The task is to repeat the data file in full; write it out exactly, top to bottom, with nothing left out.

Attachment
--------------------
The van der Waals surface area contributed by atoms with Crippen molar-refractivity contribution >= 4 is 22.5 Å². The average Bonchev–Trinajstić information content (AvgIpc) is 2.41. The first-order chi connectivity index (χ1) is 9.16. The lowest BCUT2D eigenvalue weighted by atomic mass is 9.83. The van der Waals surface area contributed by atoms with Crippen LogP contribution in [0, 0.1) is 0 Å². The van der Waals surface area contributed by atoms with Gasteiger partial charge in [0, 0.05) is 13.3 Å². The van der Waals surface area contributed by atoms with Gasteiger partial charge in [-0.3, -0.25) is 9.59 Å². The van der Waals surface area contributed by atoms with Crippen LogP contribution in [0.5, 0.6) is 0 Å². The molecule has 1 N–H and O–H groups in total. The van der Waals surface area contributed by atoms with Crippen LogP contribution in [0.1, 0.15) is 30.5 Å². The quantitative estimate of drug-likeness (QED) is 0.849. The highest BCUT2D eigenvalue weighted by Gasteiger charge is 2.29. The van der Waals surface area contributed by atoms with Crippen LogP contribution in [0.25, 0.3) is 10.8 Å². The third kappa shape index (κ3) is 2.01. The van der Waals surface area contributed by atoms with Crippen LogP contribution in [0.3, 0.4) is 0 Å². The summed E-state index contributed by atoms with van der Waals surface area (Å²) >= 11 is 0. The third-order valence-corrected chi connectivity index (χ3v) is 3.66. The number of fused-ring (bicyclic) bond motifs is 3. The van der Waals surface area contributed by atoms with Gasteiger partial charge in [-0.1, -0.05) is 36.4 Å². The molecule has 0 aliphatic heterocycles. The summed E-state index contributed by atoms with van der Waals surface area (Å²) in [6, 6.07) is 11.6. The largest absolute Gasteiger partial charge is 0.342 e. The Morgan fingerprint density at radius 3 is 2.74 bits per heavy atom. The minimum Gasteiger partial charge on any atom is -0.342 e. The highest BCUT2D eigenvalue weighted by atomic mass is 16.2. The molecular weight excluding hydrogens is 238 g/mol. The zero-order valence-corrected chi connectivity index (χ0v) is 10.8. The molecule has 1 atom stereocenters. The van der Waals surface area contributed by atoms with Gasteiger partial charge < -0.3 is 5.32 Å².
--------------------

The van der Waals surface area contributed by atoms with Crippen molar-refractivity contribution >= 4 is 22.5 Å². The average Bonchev–Trinajstić information content (AvgIpc) is 2.41. The first-order chi connectivity index (χ1) is 9.16. The lowest BCUT2D eigenvalue weighted by atomic mass is 9.83. The van der Waals surface area contributed by atoms with Crippen LogP contribution in [0, 0.1) is 0 Å². The van der Waals surface area contributed by atoms with Gasteiger partial charge in [0, 0.05) is 13.3 Å². The van der Waals surface area contributed by atoms with Gasteiger partial charge in [-0.3, -0.25) is 9.59 Å². The van der Waals surface area contributed by atoms with Crippen LogP contribution in [0.5, 0.6) is 0 Å². The molecule has 1 N–H and O–H groups in total. The van der Waals surface area contributed by atoms with Crippen LogP contribution in [0.1, 0.15) is 30.5 Å². The quantitative estimate of drug-likeness (QED) is 0.849. The highest BCUT2D eigenvalue weighted by Gasteiger charge is 2.29. The van der Waals surface area contributed by atoms with Crippen LogP contribution in [0.25, 0.3) is 10.8 Å². The third kappa shape index (κ3) is 2.01. The van der Waals surface area contributed by atoms with Crippen LogP contribution in [0.3, 0.4) is 0 Å². The summed E-state index contributed by atoms with van der Waals surface area (Å²) >= 11 is 0. The third-order valence-corrected chi connectivity index (χ3v) is 3.66. The number of fused-ring (bicyclic) bond motifs is 3. The van der Waals surface area contributed by atoms with Gasteiger partial charge in [-0.1, -0.05) is 36.4 Å². The molecule has 0 aliphatic heterocycles. The summed E-state index contributed by atoms with van der Waals surface area (Å²) in [6, 6.07) is 11.6. The largest absolute Gasteiger partial charge is 0.342 e. The Morgan fingerprint density at radius 3 is 2.74 bits per heavy atom. The minimum Gasteiger partial charge on any atom is -0.342 e. The highest BCUT2D eigenvalue weighted by atomic mass is 16.2. The molecular weight excluding hydrogens is 238 g/mol. The zero-order valence-corrected chi connectivity index (χ0v) is 10.8. The molecule has 1 atom stereocenters. The van der Waals surface area contributed by atoms with Gasteiger partial charge < -0.3 is 5.32 Å².